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Astros Release Livan Hernandez, Braves Swoop In

In perhaps the fasteset set of transactions I’ve ever seen, the Astros announced that they were releasing Livan Hernandez at 12:07 pm eastern time, and then Jon Heyman reported that Livan was signing with the Braves at 2:02 pm eastern. Livan wasn’t even unemployed for two hours.

Livan’s a pretty fascinating guy. While his xFIPs are crazy consistent over the last four years (xFIP- of 112, 111, 114, 111), his results have swung wildly from awful in 2008-2009 (ERA- of 138 and 133) to pretty good in 2010 (ERA- of 91) back to not great (ERA- of 118) last year. On one hand, you know exactly what you’re getting with Livan – a durable innings eater who won’t miss bats. On the other hand, you have no idea what you’re going to get from Livan, as his BABIP and HR/FB rates have fluctuated wildly over the last five years.

This series of moves perfectly illustrates how a player can have value to one team but not another. The Braves needed to reduce their exposure to disaster performances, and signing Hernandez gives them some rotation depth and the ability to let Julio Teheran and Randall Delgado start the year in the minors. While he doesn’t do anything to help raise their upside in win total, he probably helps raise the downside slightly, as they now have a decent enough fifth starter to keep the team from imploding if the kids aren’t quite ready on Opening Day.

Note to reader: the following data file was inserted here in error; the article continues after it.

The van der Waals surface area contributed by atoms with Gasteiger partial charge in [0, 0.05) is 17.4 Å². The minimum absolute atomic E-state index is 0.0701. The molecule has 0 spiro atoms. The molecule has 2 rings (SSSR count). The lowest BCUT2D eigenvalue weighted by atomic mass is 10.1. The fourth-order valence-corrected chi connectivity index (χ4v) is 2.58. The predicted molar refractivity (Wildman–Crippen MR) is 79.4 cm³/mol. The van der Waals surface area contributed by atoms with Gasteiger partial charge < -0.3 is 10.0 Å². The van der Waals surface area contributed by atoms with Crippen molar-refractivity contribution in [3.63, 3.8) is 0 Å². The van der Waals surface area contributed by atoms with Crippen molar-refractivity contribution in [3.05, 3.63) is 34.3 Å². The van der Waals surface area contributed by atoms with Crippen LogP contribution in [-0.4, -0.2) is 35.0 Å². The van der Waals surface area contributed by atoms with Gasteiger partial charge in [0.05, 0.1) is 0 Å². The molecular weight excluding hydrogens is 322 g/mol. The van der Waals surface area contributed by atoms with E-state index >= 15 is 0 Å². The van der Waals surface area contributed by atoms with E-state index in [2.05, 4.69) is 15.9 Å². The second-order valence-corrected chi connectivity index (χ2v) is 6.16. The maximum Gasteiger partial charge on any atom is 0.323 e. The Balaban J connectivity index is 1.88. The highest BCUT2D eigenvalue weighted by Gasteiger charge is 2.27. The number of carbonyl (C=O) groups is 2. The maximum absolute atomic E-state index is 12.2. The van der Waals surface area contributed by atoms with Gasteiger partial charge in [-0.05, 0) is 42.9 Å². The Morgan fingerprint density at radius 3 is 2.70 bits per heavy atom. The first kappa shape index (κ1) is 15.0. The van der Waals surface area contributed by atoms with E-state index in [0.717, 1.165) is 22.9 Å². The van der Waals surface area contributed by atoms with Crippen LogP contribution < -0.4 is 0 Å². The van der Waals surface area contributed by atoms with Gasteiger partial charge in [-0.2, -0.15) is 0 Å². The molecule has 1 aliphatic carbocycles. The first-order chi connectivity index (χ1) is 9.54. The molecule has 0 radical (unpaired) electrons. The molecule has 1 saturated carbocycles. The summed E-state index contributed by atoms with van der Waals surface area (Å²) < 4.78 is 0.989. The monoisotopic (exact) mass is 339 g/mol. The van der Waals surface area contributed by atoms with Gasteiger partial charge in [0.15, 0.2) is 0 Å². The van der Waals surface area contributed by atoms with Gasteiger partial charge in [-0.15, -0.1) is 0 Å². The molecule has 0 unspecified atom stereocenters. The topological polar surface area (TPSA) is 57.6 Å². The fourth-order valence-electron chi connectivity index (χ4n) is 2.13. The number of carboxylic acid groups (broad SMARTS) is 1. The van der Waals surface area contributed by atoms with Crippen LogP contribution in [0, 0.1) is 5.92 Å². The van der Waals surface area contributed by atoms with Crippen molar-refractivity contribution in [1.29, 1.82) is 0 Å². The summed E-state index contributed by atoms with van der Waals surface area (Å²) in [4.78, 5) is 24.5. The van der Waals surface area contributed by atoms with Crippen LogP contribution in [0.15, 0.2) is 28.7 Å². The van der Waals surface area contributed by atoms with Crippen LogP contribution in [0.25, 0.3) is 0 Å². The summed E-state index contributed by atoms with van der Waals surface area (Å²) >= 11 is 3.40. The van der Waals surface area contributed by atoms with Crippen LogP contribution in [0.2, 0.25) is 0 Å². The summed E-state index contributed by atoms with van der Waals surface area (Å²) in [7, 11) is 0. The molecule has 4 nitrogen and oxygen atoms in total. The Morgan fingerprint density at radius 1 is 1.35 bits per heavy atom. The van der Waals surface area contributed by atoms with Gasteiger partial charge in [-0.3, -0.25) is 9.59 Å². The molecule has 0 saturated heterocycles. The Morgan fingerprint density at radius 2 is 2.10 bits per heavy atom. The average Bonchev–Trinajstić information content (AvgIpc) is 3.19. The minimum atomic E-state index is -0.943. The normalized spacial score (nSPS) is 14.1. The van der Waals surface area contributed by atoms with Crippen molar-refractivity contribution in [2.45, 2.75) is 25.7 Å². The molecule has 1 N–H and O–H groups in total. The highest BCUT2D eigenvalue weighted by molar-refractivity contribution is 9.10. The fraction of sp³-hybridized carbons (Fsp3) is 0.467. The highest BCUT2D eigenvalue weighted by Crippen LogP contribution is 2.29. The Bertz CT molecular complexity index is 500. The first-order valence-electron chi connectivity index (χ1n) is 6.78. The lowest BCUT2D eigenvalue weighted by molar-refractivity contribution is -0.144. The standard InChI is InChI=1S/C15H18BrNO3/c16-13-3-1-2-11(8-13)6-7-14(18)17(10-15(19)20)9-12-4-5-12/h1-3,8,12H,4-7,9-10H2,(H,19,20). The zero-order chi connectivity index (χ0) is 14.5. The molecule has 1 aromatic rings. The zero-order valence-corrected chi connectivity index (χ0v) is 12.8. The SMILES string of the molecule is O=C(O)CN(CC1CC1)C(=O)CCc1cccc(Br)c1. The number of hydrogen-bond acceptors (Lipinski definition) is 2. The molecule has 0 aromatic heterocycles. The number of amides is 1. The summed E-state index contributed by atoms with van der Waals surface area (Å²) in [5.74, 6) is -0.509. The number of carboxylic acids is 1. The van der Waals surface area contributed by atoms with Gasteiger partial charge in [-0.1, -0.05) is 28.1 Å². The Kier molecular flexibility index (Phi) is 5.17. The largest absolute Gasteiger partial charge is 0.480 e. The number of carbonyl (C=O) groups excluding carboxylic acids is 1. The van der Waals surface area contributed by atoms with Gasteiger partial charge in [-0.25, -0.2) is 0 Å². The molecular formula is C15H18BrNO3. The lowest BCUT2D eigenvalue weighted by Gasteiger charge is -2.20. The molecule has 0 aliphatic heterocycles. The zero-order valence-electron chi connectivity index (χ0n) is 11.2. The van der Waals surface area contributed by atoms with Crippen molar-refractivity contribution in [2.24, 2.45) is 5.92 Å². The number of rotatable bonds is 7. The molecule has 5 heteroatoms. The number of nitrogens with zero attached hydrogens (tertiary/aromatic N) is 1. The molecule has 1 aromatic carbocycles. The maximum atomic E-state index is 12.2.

The Astros, though, have little need to reduce their volatility. The marginal value of a win to a team in their position is quite small, and as a pure rebuilding organization, they’re better off figuring out what they have in a guy like Kyle Weiland instead. The innings Livan would have pitched for Houston would have just reduced the number of chances the team would have had to evaluate their young arms, and so the value of having a veteran stop-gap in place simply wasn’t there.

It’s weird to see a contender pick up a guy that the worst team in baseball just decided they didn’t want, but in this case, it makes sense for both sides. Perhaps that’s why it all happened so fast.